Treatment options for torn ACL in dogs

torn ACL in dogs

A torn ACL in dogs (anterior cruciate ligament) is the most common knee injury seen in dogs.  Dr. Anna Coffin will briefly describe this condition and then discuss treatment options available to fix a torn ACL in dogs.[Tweet “A torn ACL in dogs (anterior cruciate ligament) is the most common knee injury seen in dogs.”]

Knee anatomy

The knee joint is a fairly unstable joint because it doesn’t have any interlocking bones within the joint.  The femur (upper bone) and the tibia (lower bone) are held together by multiple ligaments.  There are two cruciate ligaments that cross from front to back of both of these bones which allow the knee to move back and forth like a hinge, but restrict side to side movement.  There are also two meniscus that act as shock absorbers between the femur and the tibia. 

The anterior (front) cruciate ligament is commonly ruptured due to some type of twisting injury. This type of injury usually happens when a dog is running and suddenly changes directions.  It is common for the meniscus to become damaged when this ligament ruptures.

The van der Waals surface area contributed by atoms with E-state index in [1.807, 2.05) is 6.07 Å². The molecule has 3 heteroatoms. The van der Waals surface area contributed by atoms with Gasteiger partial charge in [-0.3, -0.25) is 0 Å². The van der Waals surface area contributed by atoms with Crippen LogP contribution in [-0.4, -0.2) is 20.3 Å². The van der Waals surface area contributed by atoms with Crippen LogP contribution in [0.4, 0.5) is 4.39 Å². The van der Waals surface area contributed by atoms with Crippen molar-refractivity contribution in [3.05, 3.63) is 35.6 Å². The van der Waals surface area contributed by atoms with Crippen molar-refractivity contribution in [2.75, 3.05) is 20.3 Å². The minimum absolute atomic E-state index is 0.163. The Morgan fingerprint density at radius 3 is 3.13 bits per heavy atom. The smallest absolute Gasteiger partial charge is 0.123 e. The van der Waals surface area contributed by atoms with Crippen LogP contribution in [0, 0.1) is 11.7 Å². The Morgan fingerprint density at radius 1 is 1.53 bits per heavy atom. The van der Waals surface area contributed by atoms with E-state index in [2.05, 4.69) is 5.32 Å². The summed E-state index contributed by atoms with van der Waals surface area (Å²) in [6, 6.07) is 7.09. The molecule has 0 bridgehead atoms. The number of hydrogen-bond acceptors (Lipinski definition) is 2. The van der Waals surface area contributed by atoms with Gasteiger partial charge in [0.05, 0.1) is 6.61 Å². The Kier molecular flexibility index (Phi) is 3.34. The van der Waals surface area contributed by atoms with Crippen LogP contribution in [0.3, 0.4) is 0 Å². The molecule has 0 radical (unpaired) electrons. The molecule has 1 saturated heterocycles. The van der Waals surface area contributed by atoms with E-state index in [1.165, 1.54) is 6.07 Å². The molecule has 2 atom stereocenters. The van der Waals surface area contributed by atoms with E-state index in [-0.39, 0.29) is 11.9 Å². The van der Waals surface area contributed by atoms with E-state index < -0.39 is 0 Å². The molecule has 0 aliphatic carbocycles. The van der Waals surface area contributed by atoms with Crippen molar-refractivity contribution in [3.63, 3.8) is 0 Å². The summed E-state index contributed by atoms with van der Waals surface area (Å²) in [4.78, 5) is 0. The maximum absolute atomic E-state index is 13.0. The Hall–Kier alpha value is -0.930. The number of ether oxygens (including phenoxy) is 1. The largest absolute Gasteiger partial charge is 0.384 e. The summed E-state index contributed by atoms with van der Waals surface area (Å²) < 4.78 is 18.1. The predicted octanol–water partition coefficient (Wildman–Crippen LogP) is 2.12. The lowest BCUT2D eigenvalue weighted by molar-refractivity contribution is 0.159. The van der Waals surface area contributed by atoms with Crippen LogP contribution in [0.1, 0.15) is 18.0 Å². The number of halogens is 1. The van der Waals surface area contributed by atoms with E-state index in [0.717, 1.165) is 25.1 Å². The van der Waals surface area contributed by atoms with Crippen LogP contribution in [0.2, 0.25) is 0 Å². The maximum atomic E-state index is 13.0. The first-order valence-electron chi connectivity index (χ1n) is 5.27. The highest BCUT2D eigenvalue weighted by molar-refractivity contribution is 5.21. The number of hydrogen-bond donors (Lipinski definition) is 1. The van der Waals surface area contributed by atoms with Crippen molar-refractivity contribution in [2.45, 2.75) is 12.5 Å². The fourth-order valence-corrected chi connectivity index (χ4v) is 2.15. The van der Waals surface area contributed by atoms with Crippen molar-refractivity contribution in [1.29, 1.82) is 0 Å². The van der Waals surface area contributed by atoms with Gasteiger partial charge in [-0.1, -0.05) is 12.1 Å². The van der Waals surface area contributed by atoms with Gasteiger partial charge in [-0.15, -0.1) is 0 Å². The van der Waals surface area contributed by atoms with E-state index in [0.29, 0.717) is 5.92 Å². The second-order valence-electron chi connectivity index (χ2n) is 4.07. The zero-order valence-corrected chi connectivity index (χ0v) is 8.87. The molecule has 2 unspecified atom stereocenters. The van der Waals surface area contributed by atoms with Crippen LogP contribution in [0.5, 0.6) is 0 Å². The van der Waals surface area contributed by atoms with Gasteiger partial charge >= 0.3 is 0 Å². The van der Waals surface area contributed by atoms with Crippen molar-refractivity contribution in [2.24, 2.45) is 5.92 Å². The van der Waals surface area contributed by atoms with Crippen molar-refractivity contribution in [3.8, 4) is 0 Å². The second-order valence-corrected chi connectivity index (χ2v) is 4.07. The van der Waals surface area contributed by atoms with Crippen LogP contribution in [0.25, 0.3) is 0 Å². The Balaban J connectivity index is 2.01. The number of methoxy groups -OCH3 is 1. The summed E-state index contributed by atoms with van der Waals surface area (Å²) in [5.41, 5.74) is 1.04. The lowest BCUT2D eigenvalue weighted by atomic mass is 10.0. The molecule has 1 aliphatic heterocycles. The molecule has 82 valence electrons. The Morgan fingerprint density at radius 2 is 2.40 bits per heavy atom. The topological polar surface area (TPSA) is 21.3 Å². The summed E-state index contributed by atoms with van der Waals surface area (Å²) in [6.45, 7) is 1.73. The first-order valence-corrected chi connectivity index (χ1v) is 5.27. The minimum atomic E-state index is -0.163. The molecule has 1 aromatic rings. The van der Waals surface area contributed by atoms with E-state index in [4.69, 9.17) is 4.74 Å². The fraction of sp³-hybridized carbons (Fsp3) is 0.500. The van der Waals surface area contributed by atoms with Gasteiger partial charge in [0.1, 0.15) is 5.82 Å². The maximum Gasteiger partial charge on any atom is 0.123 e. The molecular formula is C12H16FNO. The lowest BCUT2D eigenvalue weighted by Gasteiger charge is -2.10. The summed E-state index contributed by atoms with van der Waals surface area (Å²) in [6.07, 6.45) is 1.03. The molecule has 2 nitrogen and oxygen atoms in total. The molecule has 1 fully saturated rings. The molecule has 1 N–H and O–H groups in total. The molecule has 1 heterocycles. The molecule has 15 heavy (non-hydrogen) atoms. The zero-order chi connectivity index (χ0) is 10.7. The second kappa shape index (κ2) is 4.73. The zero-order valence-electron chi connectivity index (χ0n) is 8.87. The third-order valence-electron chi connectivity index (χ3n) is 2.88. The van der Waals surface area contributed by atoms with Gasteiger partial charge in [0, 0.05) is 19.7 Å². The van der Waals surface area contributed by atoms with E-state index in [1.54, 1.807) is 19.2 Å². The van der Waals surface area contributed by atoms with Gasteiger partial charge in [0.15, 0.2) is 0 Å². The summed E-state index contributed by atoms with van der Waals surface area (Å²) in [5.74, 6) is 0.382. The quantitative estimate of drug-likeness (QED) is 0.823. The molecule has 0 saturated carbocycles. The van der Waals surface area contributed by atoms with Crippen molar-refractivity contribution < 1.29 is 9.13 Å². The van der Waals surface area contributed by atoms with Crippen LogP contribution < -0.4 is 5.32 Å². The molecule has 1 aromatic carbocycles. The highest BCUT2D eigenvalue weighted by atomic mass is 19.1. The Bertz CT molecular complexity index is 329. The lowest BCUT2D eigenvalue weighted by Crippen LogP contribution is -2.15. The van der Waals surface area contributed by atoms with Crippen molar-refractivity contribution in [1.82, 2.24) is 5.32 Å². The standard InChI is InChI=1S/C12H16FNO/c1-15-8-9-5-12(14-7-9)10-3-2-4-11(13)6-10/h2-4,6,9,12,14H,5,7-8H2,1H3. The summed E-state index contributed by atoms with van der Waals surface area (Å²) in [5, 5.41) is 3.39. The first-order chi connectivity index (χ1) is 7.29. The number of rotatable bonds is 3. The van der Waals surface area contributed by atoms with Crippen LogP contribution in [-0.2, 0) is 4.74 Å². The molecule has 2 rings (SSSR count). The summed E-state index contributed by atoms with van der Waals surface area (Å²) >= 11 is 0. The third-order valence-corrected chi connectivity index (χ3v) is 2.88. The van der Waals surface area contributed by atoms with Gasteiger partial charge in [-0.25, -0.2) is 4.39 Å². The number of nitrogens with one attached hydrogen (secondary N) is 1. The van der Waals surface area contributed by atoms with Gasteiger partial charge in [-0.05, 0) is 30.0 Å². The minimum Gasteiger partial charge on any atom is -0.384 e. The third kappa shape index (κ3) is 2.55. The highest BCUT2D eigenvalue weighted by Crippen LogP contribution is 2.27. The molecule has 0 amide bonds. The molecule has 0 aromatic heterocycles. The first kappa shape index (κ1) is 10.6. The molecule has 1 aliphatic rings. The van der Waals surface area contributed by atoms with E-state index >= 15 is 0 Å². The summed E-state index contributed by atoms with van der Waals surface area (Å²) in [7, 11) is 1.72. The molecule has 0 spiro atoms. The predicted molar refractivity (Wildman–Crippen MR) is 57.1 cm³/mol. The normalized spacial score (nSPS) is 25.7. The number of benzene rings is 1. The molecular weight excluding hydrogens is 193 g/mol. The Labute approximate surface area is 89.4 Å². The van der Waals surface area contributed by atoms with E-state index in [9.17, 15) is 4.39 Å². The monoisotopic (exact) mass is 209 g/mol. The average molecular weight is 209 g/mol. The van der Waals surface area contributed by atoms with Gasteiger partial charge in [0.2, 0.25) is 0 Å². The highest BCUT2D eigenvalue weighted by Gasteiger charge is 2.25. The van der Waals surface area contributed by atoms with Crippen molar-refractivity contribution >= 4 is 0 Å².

A torn ACL in dogs is extremely painful.  The torn ligament results in an unstable knee joint and dogs typically present completely non weight bearing in the affect limb.  Without surgery damage will occur to the cartilage and the surrounding bones and lead to arthritis. 

Surgical repair

There are several surgical techniques that are used to correct torn ACL in dogs. 

Tibial Plateau Leveling Osteotomy (TPLO):

This is the procedure recommended by most board certified veterinary surgeons for torn ACL in dogs and is the procedure of choice performed at Oklahoma State University.  The purpose of this surgery is to change the angle of the top of the tibia from 20% to 6.5% to prevent the femur from shifting forward. 

  • The surgery involves making  a semicircular cut in the tibia.  This bone segment is then rotated to achieve a “level” tibial plateau.  The rotated bone segment is then secured with a specially designed orthopedic plate.

Tibial Tuberosity Advancement (TTA):

This procedure is more commonly performed in dogs with a steep tibial plateau.  Recovery may be slightly quicker with this procedure because it is a less invasive of a procedure.

  • The surgery involves making a cut through the front of the tibia where the patella ligament attaches.  A special orthopedic spacer is screwed into this space which brings the front part of the knee forward and up.  A bone plate is then attached to hold the front section of the tibia in the proper position.

External Capsular Repair (ECLS):

This is the oldest and traditional surgical correction for torn ACL in dogs.  The joint is stabilized from outside the joint capsule.  A special type of suture material acts as an artificial ligament to prevent joint instability.